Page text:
It seems that the IAddChild interface was deprecated during the betas, but is still around (it was replaced by the ContentProperty attribute, but this doesn't really cover all scenarios for the original IAddChild interface). The way they deprecated it is by creating an IAddChildInternal interface which is, well, internal, and the XamlReader is actually checking for that instead of IAddChild. Because the error message was not changed, you get that confusing feedback where the framework tells you that you need to implement an interface you're already implementing... I hope this will be fixed in upcoming patches.

     

    Anyway.... it looks like the guys in the WPF framework can serialize/deserialize read-only properties because they're using a half-deprecated/half-internal feature of the SDK... but what about the rest of us? Any information on this from somebody on the WPF team would be very much appreciated.
    Monday, March 31, 2008 11:20 PM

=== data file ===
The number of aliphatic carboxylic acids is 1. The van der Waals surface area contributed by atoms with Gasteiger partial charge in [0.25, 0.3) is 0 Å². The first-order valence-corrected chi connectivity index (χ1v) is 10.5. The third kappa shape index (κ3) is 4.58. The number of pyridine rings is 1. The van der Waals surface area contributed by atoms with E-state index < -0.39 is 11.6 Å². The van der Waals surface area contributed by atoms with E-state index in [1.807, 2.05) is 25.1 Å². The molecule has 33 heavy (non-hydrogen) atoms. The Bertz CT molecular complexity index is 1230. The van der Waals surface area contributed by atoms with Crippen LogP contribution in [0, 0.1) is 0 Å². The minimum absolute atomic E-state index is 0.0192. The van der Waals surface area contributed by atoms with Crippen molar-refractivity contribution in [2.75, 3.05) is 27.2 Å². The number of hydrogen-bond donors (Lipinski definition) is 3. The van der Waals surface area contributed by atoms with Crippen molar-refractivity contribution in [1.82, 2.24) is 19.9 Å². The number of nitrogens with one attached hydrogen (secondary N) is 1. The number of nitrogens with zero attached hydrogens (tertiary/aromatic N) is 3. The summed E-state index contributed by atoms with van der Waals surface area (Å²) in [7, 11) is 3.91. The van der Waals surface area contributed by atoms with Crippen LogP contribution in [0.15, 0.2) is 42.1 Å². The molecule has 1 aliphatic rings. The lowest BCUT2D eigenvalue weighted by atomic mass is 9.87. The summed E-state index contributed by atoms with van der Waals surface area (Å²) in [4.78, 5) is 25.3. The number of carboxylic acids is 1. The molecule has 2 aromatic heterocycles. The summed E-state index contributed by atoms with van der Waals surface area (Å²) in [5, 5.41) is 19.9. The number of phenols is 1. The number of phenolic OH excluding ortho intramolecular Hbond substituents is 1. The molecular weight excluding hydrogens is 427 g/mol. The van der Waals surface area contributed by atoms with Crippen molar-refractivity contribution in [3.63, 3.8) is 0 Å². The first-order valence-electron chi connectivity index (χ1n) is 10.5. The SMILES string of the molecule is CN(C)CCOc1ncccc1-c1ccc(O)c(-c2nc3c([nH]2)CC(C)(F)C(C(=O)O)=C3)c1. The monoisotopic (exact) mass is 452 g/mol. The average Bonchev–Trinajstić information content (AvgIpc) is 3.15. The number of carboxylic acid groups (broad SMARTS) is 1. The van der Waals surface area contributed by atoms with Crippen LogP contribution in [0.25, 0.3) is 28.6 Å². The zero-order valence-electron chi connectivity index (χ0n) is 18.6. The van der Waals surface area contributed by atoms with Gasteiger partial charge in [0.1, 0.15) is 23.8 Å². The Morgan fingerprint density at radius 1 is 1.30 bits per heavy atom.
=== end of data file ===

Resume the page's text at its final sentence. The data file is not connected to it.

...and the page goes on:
• Been awhile, but your IAddChildInternal observation is valuable to me, as I was trying to figure out why the Baml reader didn't recognize my custom collection as implementing the interface.

    Long story short, there are four ways the writer will add content to your content object:  If it implements IDictionary, IList, IAddChild(Internal?!?), or is an ArrayExtension.  So if you're brewing up a custom collection and you want to serialize it to xaml and back, you'd better either implement IDictionary or IList. 

    The good thing is that, if your custom collection is strongly typed, you can implement these explicitly and throw NSE's where appropriate, since all you really care about is the Add method.
    Tuesday, July 29, 2008 4:44 PM